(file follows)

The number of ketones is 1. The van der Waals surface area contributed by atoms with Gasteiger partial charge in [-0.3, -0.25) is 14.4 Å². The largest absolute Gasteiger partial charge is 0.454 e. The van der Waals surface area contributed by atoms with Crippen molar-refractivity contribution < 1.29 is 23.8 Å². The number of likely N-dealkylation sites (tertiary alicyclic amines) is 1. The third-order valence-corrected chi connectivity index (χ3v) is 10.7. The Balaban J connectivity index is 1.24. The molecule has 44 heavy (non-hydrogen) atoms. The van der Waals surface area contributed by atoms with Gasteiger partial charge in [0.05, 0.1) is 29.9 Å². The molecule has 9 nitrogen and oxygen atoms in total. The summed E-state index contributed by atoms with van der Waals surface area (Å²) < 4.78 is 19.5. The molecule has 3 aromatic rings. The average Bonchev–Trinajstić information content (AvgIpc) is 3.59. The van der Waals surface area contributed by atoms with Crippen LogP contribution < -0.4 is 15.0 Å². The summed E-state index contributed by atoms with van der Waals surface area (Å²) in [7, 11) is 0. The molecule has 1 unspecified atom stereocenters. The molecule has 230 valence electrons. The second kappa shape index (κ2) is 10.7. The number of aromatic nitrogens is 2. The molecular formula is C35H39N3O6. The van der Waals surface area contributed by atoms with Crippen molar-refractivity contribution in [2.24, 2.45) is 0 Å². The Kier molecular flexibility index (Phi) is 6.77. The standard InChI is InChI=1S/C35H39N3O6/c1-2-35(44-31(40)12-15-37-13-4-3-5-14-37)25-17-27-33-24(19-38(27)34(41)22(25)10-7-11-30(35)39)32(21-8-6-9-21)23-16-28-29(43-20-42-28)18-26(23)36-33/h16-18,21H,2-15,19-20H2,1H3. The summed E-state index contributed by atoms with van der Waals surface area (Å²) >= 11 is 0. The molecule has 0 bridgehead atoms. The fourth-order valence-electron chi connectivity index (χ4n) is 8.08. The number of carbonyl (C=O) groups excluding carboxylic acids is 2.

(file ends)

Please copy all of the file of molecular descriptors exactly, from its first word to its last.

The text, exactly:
The number of ketones is 1. The van der Waals surface area contributed by atoms with Gasteiger partial charge in [-0.3, -0.25) is 14.4 Å². The largest absolute Gasteiger partial charge is 0.454 e. The van der Waals surface area contributed by atoms with Crippen molar-refractivity contribution < 1.29 is 23.8 Å². The number of likely N-dealkylation sites (tertiary alicyclic amines) is 1. The third-order valence-corrected chi connectivity index (χ3v) is 10.7. The Balaban J connectivity index is 1.24. The molecule has 44 heavy (non-hydrogen) atoms. The van der Waals surface area contributed by atoms with Gasteiger partial charge in [0.05, 0.1) is 29.9 Å². The molecule has 9 nitrogen and oxygen atoms in total. The summed E-state index contributed by atoms with van der Waals surface area (Å²) < 4.78 is 19.5. The molecule has 3 aromatic rings. The average Bonchev–Trinajstić information content (AvgIpc) is 3.59. The van der Waals surface area contributed by atoms with Crippen LogP contribution < -0.4 is 15.0 Å². The summed E-state index contributed by atoms with van der Waals surface area (Å²) in [7, 11) is 0. The molecule has 1 unspecified atom stereocenters. The molecule has 230 valence electrons. The second kappa shape index (κ2) is 10.7. The number of aromatic nitrogens is 2. The molecular formula is C35H39N3O6. The van der Waals surface area contributed by atoms with Crippen molar-refractivity contribution in [2.24, 2.45) is 0 Å². The Kier molecular flexibility index (Phi) is 6.77. The standard InChI is InChI=1S/C35H39N3O6/c1-2-35(44-31(40)12-15-37-13-4-3-5-14-37)25-17-27-33-24(19-38(27)34(41)22(25)10-7-11-30(35)39)32(21-8-6-9-21)23-16-28-29(43-20-42-28)18-26(23)36-33/h16-18,21H,2-15,19-20H2,1H3. The summed E-state index contributed by atoms with van der Waals surface area (Å²) >= 11 is 0. The molecule has 0 bridgehead atoms. The fourth-order valence-electron chi connectivity index (χ4n) is 8.08. The number of carbonyl (C=O) groups excluding carboxylic acids is 2.